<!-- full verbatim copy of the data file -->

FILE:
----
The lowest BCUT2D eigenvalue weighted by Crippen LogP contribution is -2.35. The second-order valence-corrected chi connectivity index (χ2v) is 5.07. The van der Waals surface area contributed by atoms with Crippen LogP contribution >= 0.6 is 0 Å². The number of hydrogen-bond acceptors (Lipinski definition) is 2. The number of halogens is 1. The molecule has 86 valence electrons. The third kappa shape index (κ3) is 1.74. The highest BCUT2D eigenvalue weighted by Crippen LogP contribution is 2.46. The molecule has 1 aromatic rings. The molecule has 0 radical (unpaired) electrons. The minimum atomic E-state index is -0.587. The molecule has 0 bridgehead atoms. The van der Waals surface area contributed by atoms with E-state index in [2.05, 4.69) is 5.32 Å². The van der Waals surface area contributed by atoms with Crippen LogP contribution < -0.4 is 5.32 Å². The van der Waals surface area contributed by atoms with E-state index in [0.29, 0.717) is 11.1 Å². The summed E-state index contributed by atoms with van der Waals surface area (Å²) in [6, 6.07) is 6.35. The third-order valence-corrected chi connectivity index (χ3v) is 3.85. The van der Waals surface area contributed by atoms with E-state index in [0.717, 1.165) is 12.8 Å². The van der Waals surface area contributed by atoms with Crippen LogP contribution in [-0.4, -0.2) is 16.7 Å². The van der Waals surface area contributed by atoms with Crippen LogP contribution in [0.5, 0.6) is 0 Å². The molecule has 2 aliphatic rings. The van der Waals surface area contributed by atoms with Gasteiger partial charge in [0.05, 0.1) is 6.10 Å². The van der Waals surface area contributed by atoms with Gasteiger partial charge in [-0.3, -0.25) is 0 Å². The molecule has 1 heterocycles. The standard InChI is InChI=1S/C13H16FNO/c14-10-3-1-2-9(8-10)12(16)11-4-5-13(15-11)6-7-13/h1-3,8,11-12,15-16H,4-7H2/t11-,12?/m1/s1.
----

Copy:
The lowest BCUT2D eigenvalue weighted by Crippen LogP contribution is -2.35. The second-order valence-corrected chi connectivity index (χ2v) is 5.07. The van der Waals surface area contributed by atoms with Crippen LogP contribution >= 0.6 is 0 Å². The number of hydrogen-bond acceptors (Lipinski definition) is 2. The number of halogens is 1. The molecule has 86 valence electrons. The third kappa shape index (κ3) is 1.74. The highest BCUT2D eigenvalue weighted by Crippen LogP contribution is 2.46. The molecule has 1 aromatic rings. The molecule has 0 radical (unpaired) electrons. The minimum atomic E-state index is -0.587. The molecule has 0 bridgehead atoms. The van der Waals surface area contributed by atoms with E-state index in [2.05, 4.69) is 5.32 Å². The van der Waals surface area contributed by atoms with Crippen LogP contribution < -0.4 is 5.32 Å². The van der Waals surface area contributed by atoms with E-state index in [0.29, 0.717) is 11.1 Å². The summed E-state index contributed by atoms with van der Waals surface area (Å²) in [6, 6.07) is 6.35. The third-order valence-corrected chi connectivity index (χ3v) is 3.85. The van der Waals surface area contributed by atoms with E-state index in [0.717, 1.165) is 12.8 Å². The van der Waals surface area contributed by atoms with Crippen LogP contribution in [-0.4, -0.2) is 16.7 Å². The van der Waals surface area contributed by atoms with Crippen LogP contribution in [0.5, 0.6) is 0 Å². The molecule has 2 aliphatic rings. The van der Waals surface area contributed by atoms with Gasteiger partial charge in [0.05, 0.1) is 6.10 Å². The van der Waals surface area contributed by atoms with Gasteiger partial charge in [-0.3, -0.25) is 0 Å². The molecule has 1 heterocycles. The standard InChI is InChI=1S/C13H16FNO/c14-10-3-1-2-9(8-10)12(16)11-4-5-13(15-11)6-7-13/h1-3,8,11-12,15-16H,4-7H2/t11-,12?/m1/s1.